Regardless, The Sounds’ first album, Living in America, was a boisterous blast of rock ‘n roll, with such catchy tunes as “Seven Days A Week” and “Dance With Me” taking up residencies in many listeners’ ears. But on sophomore effort Dying To Say This To You, The Sounds falter and fall on the dance floor.
Album opener “Song With A Mission” kicks off with an always awesome instrument, the cowbell. A golden garage rock guitar riff soon joins in, and the song sounds like it’s going to be ridiculously fun, and it is. I mean geez, it’s even got two Gospel gals singing backup. That rules. But the lyrics completely drag the song down. They’re not just bad; they’re nonsensical. Frontwoman Maja Ivarsson sings, “This song is not for you, only for people living like we do and not for the true.” Ya kinda lost me at the end there, Ivarsson. What the hell does that even mean?
From then on, disappointment sets in, as most of the tunes that follow “Song With A Mission” sound like Living in America leftovers. “Queen of Apology” and “24 Hours” are okay, but they’re not awesome. The choruses have good hooks, but they can’t save the muddled verses and bridges.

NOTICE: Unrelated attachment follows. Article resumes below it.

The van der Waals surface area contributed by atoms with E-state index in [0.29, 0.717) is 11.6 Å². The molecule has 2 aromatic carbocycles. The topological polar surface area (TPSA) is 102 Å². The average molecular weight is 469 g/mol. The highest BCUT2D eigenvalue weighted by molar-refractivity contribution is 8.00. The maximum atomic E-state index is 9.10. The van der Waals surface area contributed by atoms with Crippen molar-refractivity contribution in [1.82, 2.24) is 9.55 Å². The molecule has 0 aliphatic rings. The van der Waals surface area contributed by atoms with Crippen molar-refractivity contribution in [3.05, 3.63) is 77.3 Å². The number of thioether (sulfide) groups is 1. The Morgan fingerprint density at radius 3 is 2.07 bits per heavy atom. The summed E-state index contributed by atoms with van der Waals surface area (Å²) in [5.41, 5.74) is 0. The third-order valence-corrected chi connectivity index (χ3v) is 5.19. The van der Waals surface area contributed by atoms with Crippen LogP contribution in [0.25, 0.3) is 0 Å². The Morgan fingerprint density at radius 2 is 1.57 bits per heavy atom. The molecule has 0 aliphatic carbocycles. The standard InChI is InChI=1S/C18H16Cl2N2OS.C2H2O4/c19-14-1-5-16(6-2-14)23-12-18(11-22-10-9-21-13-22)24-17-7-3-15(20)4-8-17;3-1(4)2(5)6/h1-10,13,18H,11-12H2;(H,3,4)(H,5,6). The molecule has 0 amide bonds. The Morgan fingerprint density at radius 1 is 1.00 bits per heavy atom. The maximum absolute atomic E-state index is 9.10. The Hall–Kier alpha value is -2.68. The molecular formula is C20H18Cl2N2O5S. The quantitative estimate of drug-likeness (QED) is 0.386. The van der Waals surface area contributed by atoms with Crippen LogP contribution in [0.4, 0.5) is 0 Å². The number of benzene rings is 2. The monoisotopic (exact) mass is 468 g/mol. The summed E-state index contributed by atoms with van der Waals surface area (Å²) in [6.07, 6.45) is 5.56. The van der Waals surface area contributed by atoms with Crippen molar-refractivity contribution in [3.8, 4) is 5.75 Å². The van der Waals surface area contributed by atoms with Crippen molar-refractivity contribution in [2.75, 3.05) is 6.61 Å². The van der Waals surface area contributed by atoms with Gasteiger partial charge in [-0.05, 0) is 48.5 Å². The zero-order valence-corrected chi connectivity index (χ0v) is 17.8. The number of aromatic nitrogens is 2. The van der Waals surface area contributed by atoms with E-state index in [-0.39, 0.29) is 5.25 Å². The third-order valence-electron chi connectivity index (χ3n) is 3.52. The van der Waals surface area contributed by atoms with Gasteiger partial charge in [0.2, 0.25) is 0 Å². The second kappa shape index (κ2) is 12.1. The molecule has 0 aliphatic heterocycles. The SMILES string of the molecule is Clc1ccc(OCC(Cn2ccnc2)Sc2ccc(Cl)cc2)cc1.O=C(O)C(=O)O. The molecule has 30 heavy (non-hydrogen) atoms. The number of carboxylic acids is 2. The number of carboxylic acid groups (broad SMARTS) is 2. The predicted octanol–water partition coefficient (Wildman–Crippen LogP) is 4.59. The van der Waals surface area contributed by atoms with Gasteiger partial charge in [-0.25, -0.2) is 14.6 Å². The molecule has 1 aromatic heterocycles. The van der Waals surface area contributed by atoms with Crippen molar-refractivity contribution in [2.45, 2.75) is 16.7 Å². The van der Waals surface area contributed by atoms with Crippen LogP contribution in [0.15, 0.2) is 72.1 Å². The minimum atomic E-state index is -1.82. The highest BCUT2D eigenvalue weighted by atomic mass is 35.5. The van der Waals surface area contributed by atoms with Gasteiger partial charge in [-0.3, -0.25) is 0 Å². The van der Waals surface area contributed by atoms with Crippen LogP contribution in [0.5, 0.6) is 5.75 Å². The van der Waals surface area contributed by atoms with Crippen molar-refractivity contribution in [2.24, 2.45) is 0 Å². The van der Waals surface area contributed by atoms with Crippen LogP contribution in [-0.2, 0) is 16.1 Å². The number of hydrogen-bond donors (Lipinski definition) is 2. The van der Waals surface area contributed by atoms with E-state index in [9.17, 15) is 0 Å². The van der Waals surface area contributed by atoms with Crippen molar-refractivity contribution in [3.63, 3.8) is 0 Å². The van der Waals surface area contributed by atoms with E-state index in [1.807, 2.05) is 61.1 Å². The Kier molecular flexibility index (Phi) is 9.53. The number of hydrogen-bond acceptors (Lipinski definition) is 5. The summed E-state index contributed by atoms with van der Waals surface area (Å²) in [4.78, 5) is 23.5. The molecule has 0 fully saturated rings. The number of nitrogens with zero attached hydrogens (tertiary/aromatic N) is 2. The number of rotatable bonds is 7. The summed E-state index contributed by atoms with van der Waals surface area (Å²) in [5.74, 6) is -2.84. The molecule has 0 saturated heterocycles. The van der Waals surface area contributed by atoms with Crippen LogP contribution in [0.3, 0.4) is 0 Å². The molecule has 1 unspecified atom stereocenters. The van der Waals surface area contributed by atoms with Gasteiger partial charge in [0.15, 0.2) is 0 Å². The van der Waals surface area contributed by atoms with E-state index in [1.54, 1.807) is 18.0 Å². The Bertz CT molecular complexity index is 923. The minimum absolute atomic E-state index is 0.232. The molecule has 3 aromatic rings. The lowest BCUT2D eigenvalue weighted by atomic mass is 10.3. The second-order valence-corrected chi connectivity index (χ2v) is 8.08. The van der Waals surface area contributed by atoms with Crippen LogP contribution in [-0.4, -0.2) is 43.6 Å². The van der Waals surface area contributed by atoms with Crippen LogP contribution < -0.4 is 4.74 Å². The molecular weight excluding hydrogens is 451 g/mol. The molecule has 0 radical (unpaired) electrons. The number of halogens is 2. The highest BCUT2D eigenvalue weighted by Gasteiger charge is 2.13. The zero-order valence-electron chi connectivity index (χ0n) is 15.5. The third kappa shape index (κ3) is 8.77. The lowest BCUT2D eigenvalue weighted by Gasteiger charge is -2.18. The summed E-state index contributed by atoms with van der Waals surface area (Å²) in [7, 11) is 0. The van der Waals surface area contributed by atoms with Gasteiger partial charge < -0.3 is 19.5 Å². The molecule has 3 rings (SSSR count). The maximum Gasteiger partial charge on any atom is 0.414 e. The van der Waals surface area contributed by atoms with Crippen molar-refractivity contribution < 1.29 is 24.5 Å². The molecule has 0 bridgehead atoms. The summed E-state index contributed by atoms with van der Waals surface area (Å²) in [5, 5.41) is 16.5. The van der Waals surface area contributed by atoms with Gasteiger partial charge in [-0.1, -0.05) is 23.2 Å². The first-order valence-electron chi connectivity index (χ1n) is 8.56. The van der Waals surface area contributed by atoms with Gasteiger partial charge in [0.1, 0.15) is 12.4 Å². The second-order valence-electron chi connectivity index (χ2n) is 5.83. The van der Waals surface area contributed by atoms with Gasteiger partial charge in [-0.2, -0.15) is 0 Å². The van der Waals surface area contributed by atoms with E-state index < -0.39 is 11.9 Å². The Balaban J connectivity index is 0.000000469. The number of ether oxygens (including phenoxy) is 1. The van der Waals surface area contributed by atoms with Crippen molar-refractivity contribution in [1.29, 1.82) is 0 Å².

A few tracks show The Sounds attempting to shake up their New Wave formula. “Tony the Beat” has some funky verses, and some nearly rapped lyrics to boot, which is mildly funny coming from a Swedish girl. Hey, Blondie put out “Heart of Glass.” The sexual come-ons of “Tony the Beat” aren’t as awkward or bizarre as Debbie Harry’s rhymes about a man from Mars who eats cars, but they are bad.
There’s also the overwrought ballad “Night After Night” to provide some trite diversity. It’s a cute little love song, but it’s no “Take My Breath Away” by Berlin.
Dying To Say This To You has some moments of rockdom, but not enough to lure any listener in for more than a few spins. The songs here are disposable and unmemorable, which is regrettable given how good Living in America was.